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“On With The Dance ...” - Historic Balls in Manitoba

by Lillian GibbonsDavid McDowell

Manitoba Pageant, Summer 1976, Volume 21, Number 4

This article was published originally in Manitoba Pageant by the Manitoba Historical Society on the above date. We make it available here as a free, public service.

Please direct inquiries to webmaster@mhs.mb.ca.

“BRILLIANT!” “The Opening Manitoba Ball a Most Successful Event” “The Handsome New Hotel Thronged With Citizens Last Night” “Many Visitors Present From the South and West” “Who Were There and How Some of the Ladies Were Attired.”

Thus proclaimed the headlines of the 1 January 1892 social page of the Manitoba Daily Free Press. Accompanied by a quarter page drawing of the dancers, entitled ’A peep at the Ball Room,’ the description waxed eloquent over those in attendance, the music, the room and what some of the ladies wore. A sample is quoted here:

... the joys of the dance needed no flow of wine last night and this morning as the well polished floors of the ball room of the Manitoba Hotel, hitherto unhonoured by any but the heavy boots of artificers and workmen and the light tread of Manager Cunning and his men, were beaten by myriad tripping toes in the light and dainty dance. Old men and maidens, matrons and youths, figured in the “square” but stately dances, young lads and lasses drank their fill from the overbrimming joy that Terpsichore offered in the waltzes, polkas and gallops. None but the pen of the poet can describe the joys of the dance, and for him that hath a foot of “11” or more, it were an impossible task, for he would ever be treading on the ladies’ dainty toes, for the latitude of their mercy could not cover such awkward longitude. But when the sour old bachelor had his corns trodden on, the soft, sweet smile of blushing beauty chased the twinge away.”

The Dresses ... Miss N. Fairchild - Costume of cream crepe cloth, beautifully trimmed with gold and cream gimp; diamond ornaments. Mrs. Alex Macdonald - Heavy light green satin skirt with white chiffon trimmings; train long and trimmed with the same material; diamonds and flowers. Miss K. O’Donahue - Heavy cream Morveilleux silk; princess style; crystallized flowers.

Similar flowing phrases could be found in the newspapers following the opening of the Fort Garry Hotel on Broadway, 10 December 1913. Both Winnipeg papers used the term “Brilliant,” and printed long lists of the ladies of the Nanton, Rogers, Waugh, Dennistoun, Allan, Brydges and other society families of the decade. Lady MacMillan wore white brocade, and the sponsor of the dance, Mrs. Douglas Cameron, president of the Victorian Order of Nurses, was gowned in violet charmeuse. The buffet tables had a gift for each lady - a silver spoon with the hotel’s crest. The Grand Trunk Pacific railway hotel had placed their order for the silverware from Sheffield, England with the local firm of Porte and Markle. The crystal chandeliers beamed down on the “perfect” dance floor and the assembled guests, among them Sir Daniel MacMillan, lieutenant governor of Manitoba. The dances began with the Lancers, and the ’dainty souvenir programs’ listed twenty dances. Peacock blue drapes graced the windows, and the hotel orchestra provided the music from the musicians’ gallery. The Free Press told that the Winnipeg citizens could be as proud of the new Broadway Hotel as the Greeks were of the Parthenon. It called attention to the “Minarets of golden tinted copper standing in relief against the western sky,” then added incongruously that the hotel was similar to the Chateau Laurier in Ottawa “of the Mediaeval French period.”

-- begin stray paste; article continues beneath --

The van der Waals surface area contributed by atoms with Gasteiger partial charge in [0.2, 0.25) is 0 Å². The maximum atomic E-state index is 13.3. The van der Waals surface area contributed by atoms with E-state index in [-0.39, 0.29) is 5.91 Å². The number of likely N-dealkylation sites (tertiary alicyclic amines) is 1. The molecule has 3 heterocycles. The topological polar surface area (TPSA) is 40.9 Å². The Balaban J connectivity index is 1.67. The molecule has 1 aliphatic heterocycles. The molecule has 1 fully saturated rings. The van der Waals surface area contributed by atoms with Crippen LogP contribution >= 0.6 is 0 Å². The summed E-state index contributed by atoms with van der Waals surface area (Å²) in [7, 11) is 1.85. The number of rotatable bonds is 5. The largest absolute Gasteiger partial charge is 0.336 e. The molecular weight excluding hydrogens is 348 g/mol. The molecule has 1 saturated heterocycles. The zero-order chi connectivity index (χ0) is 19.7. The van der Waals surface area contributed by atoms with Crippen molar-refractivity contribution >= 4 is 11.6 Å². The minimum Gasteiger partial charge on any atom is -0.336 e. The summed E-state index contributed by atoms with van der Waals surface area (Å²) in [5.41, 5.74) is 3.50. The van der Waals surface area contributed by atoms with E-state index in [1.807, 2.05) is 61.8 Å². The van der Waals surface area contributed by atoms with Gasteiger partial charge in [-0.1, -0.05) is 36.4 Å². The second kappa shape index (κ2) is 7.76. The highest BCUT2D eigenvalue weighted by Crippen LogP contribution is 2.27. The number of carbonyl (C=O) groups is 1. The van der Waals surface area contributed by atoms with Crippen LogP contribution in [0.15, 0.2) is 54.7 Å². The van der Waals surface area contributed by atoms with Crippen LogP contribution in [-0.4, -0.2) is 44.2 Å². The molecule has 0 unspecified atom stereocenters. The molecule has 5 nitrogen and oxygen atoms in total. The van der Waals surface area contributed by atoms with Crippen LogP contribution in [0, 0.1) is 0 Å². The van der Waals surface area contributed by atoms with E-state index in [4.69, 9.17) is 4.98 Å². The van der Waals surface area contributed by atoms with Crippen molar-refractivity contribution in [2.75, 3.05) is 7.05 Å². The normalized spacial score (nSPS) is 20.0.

One can get some feeling for the era when the newspaper ads tell of hotel rooms at $2 for a single room with a ’detached’ bath, $3 for a room with a private bath, and $4 and $6 for a double. Afternoon tea was a feature from 4 to 6 p.m. Christmas season turkeys were listed at 25 cents a pound, wild ducks at 70 cents a pair and claret was $3.75 a dozen quart bottles. There were statements on how the cost of living was high, and there was a threatened postal strike.

The era was recreated in part by the Manitoba Historical Society’s first annual Dalnavert Ball. On 24 October 1975 the ball room again resounded to music of the pre 1930 times, the elegantly dressed ladies and gentlemen sampled punch, conversed with the special guests such as Sir Hugh John Macdonald’s grandson, Hugh Gainsford, and Lieutenant-Governor and Mrs. John McKeag, and waltzed and polkaed to the music of Pete Couture’s band. Cutaway jackets, satin gowns with low decoletage, white gloves, and military uniforms made the proper atmosphere for such a step back in time. The same chandeliers and now crimson drapes made a fitting surrounding for the graceful dancing of the Royal Scottish Country Dancers. Their swinging kilts, the piping, and the invitation to join in a waltz cotillion heightened everyone’s enjoyment. The hotel management outdid themselves in the cold plate served at the conclusion of the evening. The ’historic’ ball was deemed a success by all, and the Manitoba Historical Society is now planning a second such event. What better way to start a winter season than by dancing to music that recalls the high society events of the late Victorian era when Dalnavert was one of Winnipeg’s society mansions?

Page revised: 29 November 2014

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